The Svenska Teatern, Helsinki
The Svenska Teatern, Helsinki

(Image: Esa Ennelin)

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Haunted Helsinki

By , , updated on

It’s Halloween – what better time to tell the tales of haunted Helsinki?

Over the centuries Helsinki has gathered its fair share of specters and spirits, and here we highlight three places where the visiting ghost-hunter might be fortunate enough to spot something otherworldly.

Finnish National Theater

The Finnish National Theater is a good place to start. Built in 1902, the theater has seen its fair share of acted drama and is also rumored to be haunted by more than one ghost, several of which are former actors at the theater.

One of the actors whose ghost is said to wander the theater’s halls is Urho Somersalmi.  In 1962, the drama took a real-life turn when Somersalmi hanged himself after having murdered his wife with an ax. His ghost now reputedly wanders the theater’s halls, wielding the fatal weapon.

While several spirits share Urho’s haunt, one which is easily identifiable is the Grey Lady. A spectral figure shrouded in a grey robe, she wanders through the building searching for her script.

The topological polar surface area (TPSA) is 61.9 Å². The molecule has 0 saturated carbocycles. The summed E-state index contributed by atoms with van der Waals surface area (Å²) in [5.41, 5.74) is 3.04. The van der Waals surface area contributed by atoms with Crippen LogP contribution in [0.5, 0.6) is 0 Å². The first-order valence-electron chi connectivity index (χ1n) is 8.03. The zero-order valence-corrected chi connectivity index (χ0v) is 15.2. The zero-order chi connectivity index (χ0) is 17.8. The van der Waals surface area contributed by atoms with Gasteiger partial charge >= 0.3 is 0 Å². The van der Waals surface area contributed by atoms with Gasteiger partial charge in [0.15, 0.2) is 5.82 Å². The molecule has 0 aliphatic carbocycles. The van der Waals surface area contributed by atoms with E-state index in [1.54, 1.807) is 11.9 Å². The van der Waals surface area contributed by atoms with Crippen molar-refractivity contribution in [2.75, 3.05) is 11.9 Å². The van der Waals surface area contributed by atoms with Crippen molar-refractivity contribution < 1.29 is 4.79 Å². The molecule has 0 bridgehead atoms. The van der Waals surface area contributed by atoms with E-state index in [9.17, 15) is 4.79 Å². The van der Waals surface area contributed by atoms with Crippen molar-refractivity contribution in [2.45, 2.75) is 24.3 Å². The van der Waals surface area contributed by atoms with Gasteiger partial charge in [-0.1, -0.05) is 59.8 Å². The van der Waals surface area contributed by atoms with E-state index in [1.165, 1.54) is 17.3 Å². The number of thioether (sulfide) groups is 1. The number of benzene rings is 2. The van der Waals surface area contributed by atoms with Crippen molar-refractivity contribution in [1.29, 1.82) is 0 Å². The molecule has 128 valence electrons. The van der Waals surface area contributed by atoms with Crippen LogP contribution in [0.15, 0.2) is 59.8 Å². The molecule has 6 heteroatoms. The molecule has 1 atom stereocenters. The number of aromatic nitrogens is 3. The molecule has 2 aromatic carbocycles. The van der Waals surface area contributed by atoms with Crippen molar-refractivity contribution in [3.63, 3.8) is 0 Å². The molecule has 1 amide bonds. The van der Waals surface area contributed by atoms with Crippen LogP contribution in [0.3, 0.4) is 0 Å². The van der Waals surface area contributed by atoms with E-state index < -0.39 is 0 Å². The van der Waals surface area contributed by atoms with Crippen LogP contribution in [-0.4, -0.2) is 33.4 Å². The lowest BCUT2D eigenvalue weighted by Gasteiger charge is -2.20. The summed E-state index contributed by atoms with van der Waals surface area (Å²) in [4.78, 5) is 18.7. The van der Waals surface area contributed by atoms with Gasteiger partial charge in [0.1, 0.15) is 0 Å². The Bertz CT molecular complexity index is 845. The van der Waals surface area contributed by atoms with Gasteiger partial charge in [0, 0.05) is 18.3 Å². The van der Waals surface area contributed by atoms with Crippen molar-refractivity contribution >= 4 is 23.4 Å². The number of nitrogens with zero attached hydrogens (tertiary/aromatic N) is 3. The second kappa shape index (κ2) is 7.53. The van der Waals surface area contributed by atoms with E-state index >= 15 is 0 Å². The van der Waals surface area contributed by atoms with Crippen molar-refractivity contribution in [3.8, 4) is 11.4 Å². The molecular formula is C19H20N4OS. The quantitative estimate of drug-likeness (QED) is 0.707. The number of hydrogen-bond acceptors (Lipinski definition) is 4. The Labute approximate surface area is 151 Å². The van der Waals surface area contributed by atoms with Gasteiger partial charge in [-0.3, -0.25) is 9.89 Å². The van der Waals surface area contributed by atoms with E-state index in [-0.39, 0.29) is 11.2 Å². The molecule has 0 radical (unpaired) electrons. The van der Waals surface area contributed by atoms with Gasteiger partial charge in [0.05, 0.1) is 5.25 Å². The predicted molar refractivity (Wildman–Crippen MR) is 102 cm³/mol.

Svenska Teatern

Not far from the National Theater is the Svenska Teatern, or Swedish Theater. The stories of its apparent haunting are less well known, but it is said to be host to multiple ghosts who are identified by their colours – four ladies adorned in black, grey, white and turquoise and three lords in grey, white and black. The most feared is the malicious black lord, who is said to appear when the play “Axel” is performed at the theater.

The Burger’s House or ‘Ruiskumestarin Talo’ (‘Fire Chief’s House’) is now a museum, where you can see how the Wickholm family lived. Entry is always free.
(Image: Maritta Jones / Discover Helsinki)

The Burgher’s House

Kruununhaka was, in the 1800s, home to the city’s petite bourgeoisie who lived there in small, wooden houses and the Burgher’s House is the only one that remains today.

Burgher Alexandre Wickholm, the head of Helsinki’s fire brigade bought the house in 1859. During his life, Wickholm enjoyed sitting on a small boulder in the garden at his home. When he died, the stone was moved and placed at his grave, after which a number of disturbances began to occur at the house.

The disturbances ended when the stone was returned to its original site in the garden. It has been told that his spirit can sometimes be seen sitting on the stone after darkness falls.

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